How can you prevent water damage?

There are ways to make sure you are doing your part when trying to keep the water away. Make sure that you have a trusted technician check your chimney cap. These are specifically designed to make sure that water does not enter the chimney’s interior. These will work to prevent animals from entering as well.

Secondly, have the technician waterproof your chimney after they sweep it. This is a procedure where they spray a sealant on the outside of the chimney to repel water that may come into contact. This is not a hard procedure but must be done on a dry day. If you live in an especially wet climate, your chimney may require more than one coat.


Keep Mold Out Of Your Chimney

It’s no secret that mold in your home that lives anywhere outside your blue cheese salad dressing is a bad, bad thing. Any part of your home that’s susceptible to moisture intrusion is susceptible to mold — your bathrooms, your ceilings and yes, your leaky chimney too.

Look closer! If you think there's nothing growing in your chimney, think again. there could be molds that can make you sick!

Look closer! If you think there’s nothing growing in your chimney, think again. there could be molds that can make you sick!

You don’t want to deal with mold growth in your chimney any more than you want it in your drywall. Air movement is a core part of how your chimney functions, and when mold spores are present, they’re in that moving air. Mold spores have been shown to contribute to a bunch of different health problems, from making allergies act up to irritating throats and worsening respiratory conditions.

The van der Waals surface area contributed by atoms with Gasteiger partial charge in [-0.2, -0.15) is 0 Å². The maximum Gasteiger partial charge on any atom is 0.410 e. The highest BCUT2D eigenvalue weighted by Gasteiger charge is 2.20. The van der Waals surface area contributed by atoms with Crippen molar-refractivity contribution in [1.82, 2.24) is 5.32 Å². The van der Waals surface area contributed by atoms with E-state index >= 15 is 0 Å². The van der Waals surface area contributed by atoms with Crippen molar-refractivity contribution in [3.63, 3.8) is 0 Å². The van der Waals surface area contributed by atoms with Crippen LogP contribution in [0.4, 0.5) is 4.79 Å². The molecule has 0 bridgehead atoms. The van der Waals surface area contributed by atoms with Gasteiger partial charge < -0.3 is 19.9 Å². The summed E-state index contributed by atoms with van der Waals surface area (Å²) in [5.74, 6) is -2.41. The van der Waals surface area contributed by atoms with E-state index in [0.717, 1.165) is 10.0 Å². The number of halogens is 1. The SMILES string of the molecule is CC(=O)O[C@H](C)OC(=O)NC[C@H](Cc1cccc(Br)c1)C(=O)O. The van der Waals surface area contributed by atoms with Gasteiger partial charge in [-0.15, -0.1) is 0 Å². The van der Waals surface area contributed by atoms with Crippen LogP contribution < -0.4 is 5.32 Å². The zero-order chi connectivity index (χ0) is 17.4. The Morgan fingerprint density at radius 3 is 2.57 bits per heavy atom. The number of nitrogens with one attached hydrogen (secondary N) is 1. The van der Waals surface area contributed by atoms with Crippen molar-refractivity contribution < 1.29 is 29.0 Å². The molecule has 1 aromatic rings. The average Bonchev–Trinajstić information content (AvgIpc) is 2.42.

A-1 Chimney Specialists can help determine whether you have a mold problem in your chimney, remove it and, more importantly, make the right repairs to stop the moisture intrusion that’s feeding the mold. A few indicators that mold growth might be a problem in your chimney:

You See The Signs Of Leaks

Moisture is, of course, what feeds mold growth. So if you notice the signs of a leak in or around your chimney — stained or discolored building materials or masonry, the moisture itself — mold is a distinct possibility. A-1 technicians will always check for mold issues when we’re working on finding and repairing the source (or sources) of a chimney leak.

You Notice A Strange Smell In Or Around Your Chimney

People always note the great smell that comes with having a fire in your fireplace. But even if you have a wood-burning unit, when the fireplace isn’t in use, you shouldn’t notice a strong smell coming from your firebox. Mold gives off a strong musty smell, so a bad odor coming from your chimney could be an indication of a leak and mold growth. Chimney odors truly aren’t just an annoyance — they can be a helpful warning, so long as you respond accordingly. If you’re noticing a strong smell around your fireplace or chimney, call A-1 Chimney Specialists. We’ll figure out what that odor is trying to tell us.

Keep Mold Out By Keeping Water Out

We don’t want water getting into your chimney system — mold is just one of the frustrating results that come with water intrusion. Along with keeping up with your annual chimney inspections, A-1 recommends a number of other preventative measures that can do a lot to keep water out of your chimney.

Chimney caps are a smart start when it comes to keeping water out — installed at the top of your flue, they help keep rain and snow out of your flue opening, which helps keep moisture out of your flue.

Top-sealing dampers are another great preventative measure — along with effectively closing off your flue when your appliance isn’t in use, these dampers use a silicone gasket to completely close off the flue opening, keeping the flue moisture- (and air-) tight.